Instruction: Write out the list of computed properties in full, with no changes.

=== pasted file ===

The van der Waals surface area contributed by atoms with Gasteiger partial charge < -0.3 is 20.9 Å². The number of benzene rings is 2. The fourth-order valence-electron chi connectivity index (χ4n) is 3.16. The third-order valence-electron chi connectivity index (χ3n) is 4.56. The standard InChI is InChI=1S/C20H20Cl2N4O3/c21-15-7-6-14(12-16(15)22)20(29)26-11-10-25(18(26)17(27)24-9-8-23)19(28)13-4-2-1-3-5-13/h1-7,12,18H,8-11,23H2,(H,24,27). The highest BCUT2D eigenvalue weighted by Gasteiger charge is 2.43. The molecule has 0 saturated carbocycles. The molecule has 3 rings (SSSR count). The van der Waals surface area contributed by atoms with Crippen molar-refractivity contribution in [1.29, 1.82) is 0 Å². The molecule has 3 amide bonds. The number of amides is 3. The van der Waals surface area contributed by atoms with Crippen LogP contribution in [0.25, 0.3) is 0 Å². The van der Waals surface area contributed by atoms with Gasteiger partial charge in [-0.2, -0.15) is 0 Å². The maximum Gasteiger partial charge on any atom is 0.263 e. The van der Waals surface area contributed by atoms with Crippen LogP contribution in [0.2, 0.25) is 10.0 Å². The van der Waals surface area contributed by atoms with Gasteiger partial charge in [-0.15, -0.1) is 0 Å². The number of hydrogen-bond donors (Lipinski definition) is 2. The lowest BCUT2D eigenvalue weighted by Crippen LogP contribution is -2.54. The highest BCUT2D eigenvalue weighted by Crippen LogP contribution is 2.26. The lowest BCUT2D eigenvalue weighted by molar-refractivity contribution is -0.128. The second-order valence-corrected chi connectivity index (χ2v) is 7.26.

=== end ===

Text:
The van der Waals surface area contributed by atoms with Gasteiger partial charge < -0.3 is 20.9 Å². The number of benzene rings is 2. The fourth-order valence-electron chi connectivity index (χ4n) is 3.16. The third-order valence-electron chi connectivity index (χ3n) is 4.56. The standard InChI is InChI=1S/C20H20Cl2N4O3/c21-15-7-6-14(12-16(15)22)20(29)26-11-10-25(18(26)17(27)24-9-8-23)19(28)13-4-2-1-3-5-13/h1-7,12,18H,8-11,23H2,(H,24,27). The highest BCUT2D eigenvalue weighted by Gasteiger charge is 2.43. The molecule has 0 saturated carbocycles. The molecule has 3 rings (SSSR count). The van der Waals surface area contributed by atoms with Crippen molar-refractivity contribution in [1.29, 1.82) is 0 Å². The molecule has 3 amide bonds. The number of amides is 3. The van der Waals surface area contributed by atoms with Crippen LogP contribution in [0.25, 0.3) is 0 Å². The van der Waals surface area contributed by atoms with Gasteiger partial charge in [-0.2, -0.15) is 0 Å². The maximum Gasteiger partial charge on any atom is 0.263 e. The van der Waals surface area contributed by atoms with Crippen LogP contribution in [0.2, 0.25) is 10.0 Å². The van der Waals surface area contributed by atoms with Gasteiger partial charge in [-0.15, -0.1) is 0 Å². The number of hydrogen-bond donors (Lipinski definition) is 2. The lowest BCUT2D eigenvalue weighted by Crippen LogP contribution is -2.54. The highest BCUT2D eigenvalue weighted by Crippen LogP contribution is 2.26. The lowest BCUT2D eigenvalue weighted by molar-refractivity contribution is -0.128. The second-order valence-corrected chi connectivity index (χ2v) is 7.26.